The analysis of several mammalian teeth exhibiting peramurid characters and recently obtained from the Early Cretaceous localities of Durlston Bay (England) and Anoual (Morocco), led to the identification of three new taxa (Minimus richardfoxi n.g., n.sp., Magnimus ensomi n.g., n.sp. and Afriquiamus nessovi n.g., n.sp.) and to the reexamination of Peramura McKenna, 1975 (definition, contents, validity). It appears that this group of therian mammals, whose molars establish a morphological link between those of primitive Symmetrodonta and those of tribosphenic mammals, does not in fact show any exclusive synapomorphy, at least in our present state of knowledge; we are confronted, rather, with a few representatives of an evolutionary grade whose vast distribution in space and time suggests an even wider diversification, as well as an early origin for the pretribosphenid line. Moreover it is shown that Amphitherium is closer to tribosphenids than to dryolestoids, while Vincelestes does not qualify as a pretribosphenic mammal. We also discuss the question of the metacone, the stylocone and of the lingual cingulum on the upper molars of Peramus, to conclude that the ancestors of this genus did not go through a dryolestoid stage: the metacone is considered homologous to that of tinodontids, so that its lingual situation is in fact a primitive character. Finally it is concluded that it was the individualization of a hypoconid and a distal metacristid on the lower molars, hence the introduction of a different masticatory mode, that created, early in the pretribosphenid line, the conditions favorable to the later elaboration of a protocone on the upper molars; but the primitive stage of this cusp remains unknown.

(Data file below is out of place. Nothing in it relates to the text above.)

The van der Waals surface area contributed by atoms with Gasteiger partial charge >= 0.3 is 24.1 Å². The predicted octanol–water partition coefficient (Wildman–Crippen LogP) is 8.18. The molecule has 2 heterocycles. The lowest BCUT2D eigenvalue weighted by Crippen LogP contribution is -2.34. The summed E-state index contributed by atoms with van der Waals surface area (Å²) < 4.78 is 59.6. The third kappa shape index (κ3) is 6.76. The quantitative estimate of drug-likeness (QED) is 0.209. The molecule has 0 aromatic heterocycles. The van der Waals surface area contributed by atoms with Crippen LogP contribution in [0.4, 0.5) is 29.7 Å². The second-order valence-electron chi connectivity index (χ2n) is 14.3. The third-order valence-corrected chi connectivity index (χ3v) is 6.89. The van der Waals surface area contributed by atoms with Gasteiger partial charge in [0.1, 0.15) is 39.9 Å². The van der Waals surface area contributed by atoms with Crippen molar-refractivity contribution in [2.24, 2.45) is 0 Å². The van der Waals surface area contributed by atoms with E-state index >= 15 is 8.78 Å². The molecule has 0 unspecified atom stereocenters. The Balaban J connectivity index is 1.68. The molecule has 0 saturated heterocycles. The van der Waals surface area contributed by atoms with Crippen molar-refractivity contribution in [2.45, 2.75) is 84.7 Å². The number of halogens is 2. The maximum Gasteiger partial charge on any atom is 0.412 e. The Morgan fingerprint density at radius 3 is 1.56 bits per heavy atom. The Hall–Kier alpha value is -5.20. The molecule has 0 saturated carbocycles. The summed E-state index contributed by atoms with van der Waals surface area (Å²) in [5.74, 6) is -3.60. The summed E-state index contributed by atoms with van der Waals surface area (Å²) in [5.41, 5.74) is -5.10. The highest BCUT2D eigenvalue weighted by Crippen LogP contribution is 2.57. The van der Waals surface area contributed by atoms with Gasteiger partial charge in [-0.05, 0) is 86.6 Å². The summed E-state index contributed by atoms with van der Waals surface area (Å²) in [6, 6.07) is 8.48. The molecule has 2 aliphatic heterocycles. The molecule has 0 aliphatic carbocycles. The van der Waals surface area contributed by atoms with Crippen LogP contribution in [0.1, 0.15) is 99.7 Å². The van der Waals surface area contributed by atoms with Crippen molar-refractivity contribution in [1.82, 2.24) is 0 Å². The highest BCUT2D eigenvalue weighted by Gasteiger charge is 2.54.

Peramura, tribosphenic, Early Cretaceous, Purbeck, Morocco